“Machines are designed not to be random. When you call up a word processing program on your computer, you don’t want it to be different every time you call it up. You want it to stay the same.” – Rupert Sheldrake
Occasionally, very occasionally – I write a post and publish immediately, but that’s quite rare. Even this piece you’re reading now I wrote yesterday, at least it will be yesterday by the time you read it. Or should that be tomorrow?
I’m a planner, I like to be organised and prefer to write in advance, which is what I did earlier this week. Usually, I write from the desktop App on my PC. Today though (yesterday to you), I’m writing directly from WP Admin which is something I never do.
I’m in the Admin section because I’m searching for a lost post, a draft post I wrote on Wednesday that I intended to place on the schedule for publication at a later date. I’m not sure why I expect it to be here, it wasn’t here on Wednesday so why should it suddenly turn up on Thursday?
Earlier this week, I wrote a post about the easing of Lockdown in England and what it means to me.
I resized three images and uploaded to my media file and inserted into the body of the post. I created a video from a few separate clips and uploaded and inserted into my post.
Periodically I checked that WP was automatically saving, and just to be certain I did a few manual saves too. Over the years, having taught and drilled the saving process into a few thousand children, there is no way I would ever forget to manually Save Work.
I finished writing my post and saved for a final time, then I clicked Preview – nothing there, so I gave it a few seconds and tried again. I checked the draft folder, but the post had completely disappeared. I act in a mature way when things go wrong, no swearing and no tantrums, but I finally gave in, not to immaturity, but admitting I needed help. Eventually, I contacted WordPress, but I’m still waiting to hear whether or not it has created a backup of my post behind the scenes.
I questioned my own ability, it must be me, I’ve done something wrong, it’s my mistake. Finally, I asked myself “Why are you here, Why are you blogging in the first place? Can’t you find something better to do with your time?“
Is the new Editor causing chaos – was it the cause of my missing post?
I’m not averse to trying something new, and while still in the Beta format I previously gave the Blocks editor a good chance, but I soon decided I didn’t like it. It wasn’t as if I was new to Blocks – I’d worked with similar ones on another website, but the WordPress version appeared unstable, and I couldn’t see the advantage in using it.
Eighteen months later it became the default editor here on WordPress, and I decided to give it another try. Unfortunately, after three weeks of trialling the editor, I’ve found it still has unstable elements, and I blame the instability for the loss of my post.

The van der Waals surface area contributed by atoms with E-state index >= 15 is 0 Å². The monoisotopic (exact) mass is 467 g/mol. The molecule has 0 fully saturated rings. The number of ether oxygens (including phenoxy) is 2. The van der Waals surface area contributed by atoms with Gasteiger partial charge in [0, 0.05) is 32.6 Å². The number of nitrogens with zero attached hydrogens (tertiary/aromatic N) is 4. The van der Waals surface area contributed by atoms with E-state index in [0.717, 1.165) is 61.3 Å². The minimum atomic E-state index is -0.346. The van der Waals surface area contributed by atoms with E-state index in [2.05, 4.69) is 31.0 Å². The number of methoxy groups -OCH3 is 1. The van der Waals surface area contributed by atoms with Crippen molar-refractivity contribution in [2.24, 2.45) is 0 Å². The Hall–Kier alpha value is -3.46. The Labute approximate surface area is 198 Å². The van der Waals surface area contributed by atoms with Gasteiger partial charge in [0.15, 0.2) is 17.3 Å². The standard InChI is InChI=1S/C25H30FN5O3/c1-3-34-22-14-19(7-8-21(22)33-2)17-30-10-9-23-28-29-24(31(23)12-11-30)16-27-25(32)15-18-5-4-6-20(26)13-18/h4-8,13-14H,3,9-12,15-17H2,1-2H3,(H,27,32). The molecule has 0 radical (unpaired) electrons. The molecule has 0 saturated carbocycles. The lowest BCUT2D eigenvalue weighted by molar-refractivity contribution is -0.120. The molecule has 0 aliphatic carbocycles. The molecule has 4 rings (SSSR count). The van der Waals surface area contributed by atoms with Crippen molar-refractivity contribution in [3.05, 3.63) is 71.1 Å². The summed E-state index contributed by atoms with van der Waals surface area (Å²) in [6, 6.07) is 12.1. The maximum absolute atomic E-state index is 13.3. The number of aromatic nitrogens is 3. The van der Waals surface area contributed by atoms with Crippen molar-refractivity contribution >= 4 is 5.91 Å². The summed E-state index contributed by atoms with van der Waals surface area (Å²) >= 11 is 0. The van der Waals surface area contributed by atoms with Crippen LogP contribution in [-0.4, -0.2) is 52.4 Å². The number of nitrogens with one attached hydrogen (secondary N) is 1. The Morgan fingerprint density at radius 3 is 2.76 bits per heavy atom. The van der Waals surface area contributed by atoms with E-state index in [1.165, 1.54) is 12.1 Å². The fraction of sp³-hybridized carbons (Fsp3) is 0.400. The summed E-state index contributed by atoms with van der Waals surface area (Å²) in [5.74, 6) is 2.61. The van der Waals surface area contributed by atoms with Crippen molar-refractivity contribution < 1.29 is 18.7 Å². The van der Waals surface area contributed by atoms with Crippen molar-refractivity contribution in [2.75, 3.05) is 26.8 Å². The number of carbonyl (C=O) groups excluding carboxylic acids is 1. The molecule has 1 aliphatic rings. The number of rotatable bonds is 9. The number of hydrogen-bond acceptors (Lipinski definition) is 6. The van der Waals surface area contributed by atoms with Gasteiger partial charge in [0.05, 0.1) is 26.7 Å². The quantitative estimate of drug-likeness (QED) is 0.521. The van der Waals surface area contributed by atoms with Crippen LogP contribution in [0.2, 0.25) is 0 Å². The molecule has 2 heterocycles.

That said, coming back to Blocks was straightforward, and I found the editor very easy to use. I even wrote a couple of How-To Guides for our How TO Section on Weekly Prompts. However, I struggle to find the advantage of Blocks over the Classic Editor.
I like the tiled gallery and the reusable blocks, and embedding a video is immediate, but for me, the advantages are too few.
Using Blocks slows down my computer, there is a delay of a few seconds, both with loading and on exit; I don’t want a delay, I am used to a prompt response which is what I expect and receive from every piece of software on my PC apart from WordPress Blocks!
The Blocks editor no longer functions as a whole document word processor. The ability to drag text and images around to a different position has been lost and editing the document as a whole is a non-starter, each block must be edited separately which is something I find frustrating, even adding another block to the page takes longer than simply clicking the classic menu bar. I don’t enjoy chunking, I prefer my word processing to glide along smoothly.
Loading images is another time consuming process, the only way to upload several together is to choose Gallery and then insert separately. Positioning images is a process that needs to be repeated, the editor has never accepted my first instruction.
In Conclusion ~ The Block Editor is probably well suited for business websites that need nothing more than a few editing updates.
WordPress appears to have forgotten that thousands of its customers are ordinary people, bloggers who require nothing more than a simple word processor. The return of the spell-checker for my typos would be a huge improvement too!
Reverting to the Classic Editor is something I’ve already done on Weekly Prompts, and it will become my editor of choice for Nan’s Farm.
So to WordPress, I say – yes, I found your new editor easy to use, You Almost had me, but it lacks efficiency, it’s unstable, too slow and not fit for my purpose.
(C) SueW-nansfarm.net 2020 – Post linked to Fandango’s challenge Glide and Maturity and Ragtag Community’s Almost